On Gov. Ron DeSantis’ first official visit to the Keys on April 16, local officials had the opportunity to share their concerns with him in Marathon — hurricane recovery, water quality and Everglades restoration topped the list.
He also announced a new plan to clean every canal in the Florida Keys over the next 10 years. According to Rhonda Haag, Monroe County’s director of sustainability, there are 500 canals in the Keys; 172 have received recent attention after Hurricane Irma.
“That’s huge,” said Islamorada Village Manager Seth Lawless.
DeSantis did not elaborate on how much the plan would cost, but said the Department of Economic Opportunity would draft the plan.
“He saw how flawlessly we cleaned up after the hurricane — under budget and ahead of schedule,” said Monroe County Commissioner David Rice. “He knows this will be money well spent to protect the environment.”
Besides Keys dignitaries, also in attendance were Lt. Gov. Jeannette Nunez, who has Keys roots with a home in Islamorada, Director of Emergency Management Jared Moskowitz, Director of Economic Opportunity Ken Lawson, and Secretary of Environmental Protection Noah Valenstein.
Moskowitz told the small crowd assembled at the Coast Guard base in Marathon that his staff will continue to expedite Irma reimbursement to Keys governments.
“It’s no secret that the money isn’t flowing fast enough back to the cities, the county, and even the utilities,” he said. “But we’ve changed the policy from auditing the FEMA reimbursement worksheets 100 percent before sending the dollars, to a 50 percent standard.” Moskowitz said the department has cut recovery checks totaling $125 million in the last 100 days, $3.8 million of which was sent to the Keys.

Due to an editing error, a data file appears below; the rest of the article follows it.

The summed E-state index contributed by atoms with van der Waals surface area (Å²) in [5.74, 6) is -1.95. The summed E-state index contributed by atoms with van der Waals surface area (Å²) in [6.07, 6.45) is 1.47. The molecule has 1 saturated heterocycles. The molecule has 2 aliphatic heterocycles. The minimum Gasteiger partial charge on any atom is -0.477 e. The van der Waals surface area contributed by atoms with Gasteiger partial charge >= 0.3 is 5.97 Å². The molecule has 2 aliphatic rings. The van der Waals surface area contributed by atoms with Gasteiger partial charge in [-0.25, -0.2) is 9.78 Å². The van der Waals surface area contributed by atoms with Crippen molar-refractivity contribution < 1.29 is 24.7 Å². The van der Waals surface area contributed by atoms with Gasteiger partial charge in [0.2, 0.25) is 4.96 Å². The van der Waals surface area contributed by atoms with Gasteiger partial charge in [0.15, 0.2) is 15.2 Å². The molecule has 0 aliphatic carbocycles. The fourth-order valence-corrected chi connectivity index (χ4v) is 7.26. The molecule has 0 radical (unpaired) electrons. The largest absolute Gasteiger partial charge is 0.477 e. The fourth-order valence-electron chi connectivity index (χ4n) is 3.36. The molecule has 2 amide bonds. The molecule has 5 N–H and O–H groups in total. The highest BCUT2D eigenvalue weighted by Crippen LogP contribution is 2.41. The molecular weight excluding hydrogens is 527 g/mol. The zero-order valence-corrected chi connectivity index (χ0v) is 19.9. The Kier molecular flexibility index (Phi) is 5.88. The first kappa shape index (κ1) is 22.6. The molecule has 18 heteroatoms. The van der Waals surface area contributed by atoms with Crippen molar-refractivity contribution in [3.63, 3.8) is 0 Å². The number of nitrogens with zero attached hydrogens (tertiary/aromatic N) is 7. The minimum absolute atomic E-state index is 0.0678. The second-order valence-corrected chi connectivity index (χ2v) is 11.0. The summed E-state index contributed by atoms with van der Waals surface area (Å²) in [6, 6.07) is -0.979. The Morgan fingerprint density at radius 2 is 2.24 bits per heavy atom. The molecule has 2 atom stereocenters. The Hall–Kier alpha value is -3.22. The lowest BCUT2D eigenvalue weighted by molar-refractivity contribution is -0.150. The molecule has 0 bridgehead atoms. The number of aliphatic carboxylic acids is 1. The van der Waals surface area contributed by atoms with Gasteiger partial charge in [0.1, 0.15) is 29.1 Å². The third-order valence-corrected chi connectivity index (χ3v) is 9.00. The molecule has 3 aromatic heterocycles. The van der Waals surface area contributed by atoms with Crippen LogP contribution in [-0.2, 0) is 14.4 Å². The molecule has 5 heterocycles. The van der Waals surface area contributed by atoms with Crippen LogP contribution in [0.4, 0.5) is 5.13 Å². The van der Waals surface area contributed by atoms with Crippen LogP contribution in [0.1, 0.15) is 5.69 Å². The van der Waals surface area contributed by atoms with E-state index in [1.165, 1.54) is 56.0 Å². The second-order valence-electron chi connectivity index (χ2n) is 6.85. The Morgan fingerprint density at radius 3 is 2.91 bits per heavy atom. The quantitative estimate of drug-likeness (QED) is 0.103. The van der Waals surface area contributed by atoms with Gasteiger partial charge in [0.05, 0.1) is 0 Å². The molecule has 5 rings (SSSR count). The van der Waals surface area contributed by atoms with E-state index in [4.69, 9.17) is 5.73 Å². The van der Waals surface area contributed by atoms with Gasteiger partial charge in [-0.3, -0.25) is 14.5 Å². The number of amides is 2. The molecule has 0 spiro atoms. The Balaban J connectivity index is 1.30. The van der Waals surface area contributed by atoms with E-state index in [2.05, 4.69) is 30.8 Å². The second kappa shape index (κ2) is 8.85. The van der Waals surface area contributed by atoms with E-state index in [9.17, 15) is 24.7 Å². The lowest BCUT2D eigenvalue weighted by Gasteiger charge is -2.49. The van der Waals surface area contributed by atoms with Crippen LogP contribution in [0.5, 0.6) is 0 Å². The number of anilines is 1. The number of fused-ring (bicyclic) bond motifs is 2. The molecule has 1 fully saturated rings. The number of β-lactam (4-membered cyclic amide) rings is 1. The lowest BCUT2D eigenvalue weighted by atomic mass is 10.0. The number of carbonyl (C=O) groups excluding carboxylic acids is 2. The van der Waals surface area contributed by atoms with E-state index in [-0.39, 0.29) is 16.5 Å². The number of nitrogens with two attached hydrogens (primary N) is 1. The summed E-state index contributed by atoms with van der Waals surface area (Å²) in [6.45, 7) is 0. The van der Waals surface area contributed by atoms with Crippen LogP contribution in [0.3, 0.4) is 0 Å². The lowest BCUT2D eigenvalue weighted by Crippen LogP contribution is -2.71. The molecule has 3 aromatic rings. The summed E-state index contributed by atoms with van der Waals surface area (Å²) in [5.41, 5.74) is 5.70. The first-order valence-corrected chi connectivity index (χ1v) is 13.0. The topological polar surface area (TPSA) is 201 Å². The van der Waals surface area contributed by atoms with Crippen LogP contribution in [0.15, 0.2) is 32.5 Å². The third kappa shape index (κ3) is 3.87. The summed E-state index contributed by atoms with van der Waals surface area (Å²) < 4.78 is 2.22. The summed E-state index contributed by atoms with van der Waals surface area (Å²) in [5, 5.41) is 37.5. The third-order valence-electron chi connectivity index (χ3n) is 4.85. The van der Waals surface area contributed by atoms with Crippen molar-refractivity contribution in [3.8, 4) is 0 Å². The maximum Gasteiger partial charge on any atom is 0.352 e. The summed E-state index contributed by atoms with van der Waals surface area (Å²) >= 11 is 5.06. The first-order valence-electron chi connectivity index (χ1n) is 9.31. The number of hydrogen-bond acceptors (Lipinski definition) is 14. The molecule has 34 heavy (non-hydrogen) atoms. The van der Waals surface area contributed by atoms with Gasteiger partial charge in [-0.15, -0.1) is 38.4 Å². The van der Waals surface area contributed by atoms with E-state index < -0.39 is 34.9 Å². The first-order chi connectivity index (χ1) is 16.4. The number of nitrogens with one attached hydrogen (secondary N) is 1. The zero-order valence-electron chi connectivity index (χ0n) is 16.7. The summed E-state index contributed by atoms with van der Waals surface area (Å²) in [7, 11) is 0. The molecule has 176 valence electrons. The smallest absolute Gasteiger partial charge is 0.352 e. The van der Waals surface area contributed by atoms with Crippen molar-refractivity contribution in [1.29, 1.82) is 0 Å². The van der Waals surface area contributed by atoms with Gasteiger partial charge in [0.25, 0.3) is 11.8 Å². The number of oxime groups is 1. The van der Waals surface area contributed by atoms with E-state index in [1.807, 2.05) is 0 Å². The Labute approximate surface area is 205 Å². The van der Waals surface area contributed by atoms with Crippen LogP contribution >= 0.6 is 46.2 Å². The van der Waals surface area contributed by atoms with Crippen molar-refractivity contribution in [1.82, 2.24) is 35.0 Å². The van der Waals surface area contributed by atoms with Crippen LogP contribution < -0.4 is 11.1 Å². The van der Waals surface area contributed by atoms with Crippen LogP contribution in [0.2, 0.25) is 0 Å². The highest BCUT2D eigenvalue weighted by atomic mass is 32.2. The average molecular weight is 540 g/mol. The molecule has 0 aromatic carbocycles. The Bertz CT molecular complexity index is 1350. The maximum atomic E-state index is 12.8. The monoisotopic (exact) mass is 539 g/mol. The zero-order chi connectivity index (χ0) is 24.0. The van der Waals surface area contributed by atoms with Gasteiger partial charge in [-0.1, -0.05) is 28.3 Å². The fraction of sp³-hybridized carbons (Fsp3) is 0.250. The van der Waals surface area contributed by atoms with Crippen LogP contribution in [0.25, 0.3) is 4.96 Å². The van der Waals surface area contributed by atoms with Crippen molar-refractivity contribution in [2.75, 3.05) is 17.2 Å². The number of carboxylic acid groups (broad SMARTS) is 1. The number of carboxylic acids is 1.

Moskowitz also said he supports putting state funds into a new Emergency Operations Center in Marathon. He emphasized its uses beyond a hurricane command center. “We are at the southernmost tip of the U.S. It might also be used for potential issues with geopolitical situations, not just hurricanes.”
Lawson, head of DEO, also made some brief remarks about the federal funding in Community Block Development Grants that passes through the state’s Rebuild Florida program. In the first phase, homeowners will be aided by the state, which will award recovery funds and hire the contractors itself. The deadline to apply was March 29. As of five weeks ago, 1,128 Keys households had applied and 477 applications had been vetted.
“I have $90 million in my back pocket,” Lawson said.
Environmental Protection’s Valenstein said two things are crystal clear.
“The people in the Keys have a passion for the environment, and understand how the environment interacts with our economy,” Valenstein said. “And they overcome adversity by working together.”
The governor and his staff re-stated the goals of spending $625 million on water quality improvements and Everglades restoration. DeSantis praised both the House and Senate budgets that grant the full amount, actually a tad more in the Senate budget.
“I promised our voters swift action, but I think people are used to the same platitudes made by politicians. But I came here to lead. And I think it’s clear to the legislature that people support these projects,” DeSantis said. “We might even be able to bring in another $70 million from the federal government to fix the issues with Tamiami Trail. We can’t keep the water stopped up. It needs to come down here, to Florida Bay.”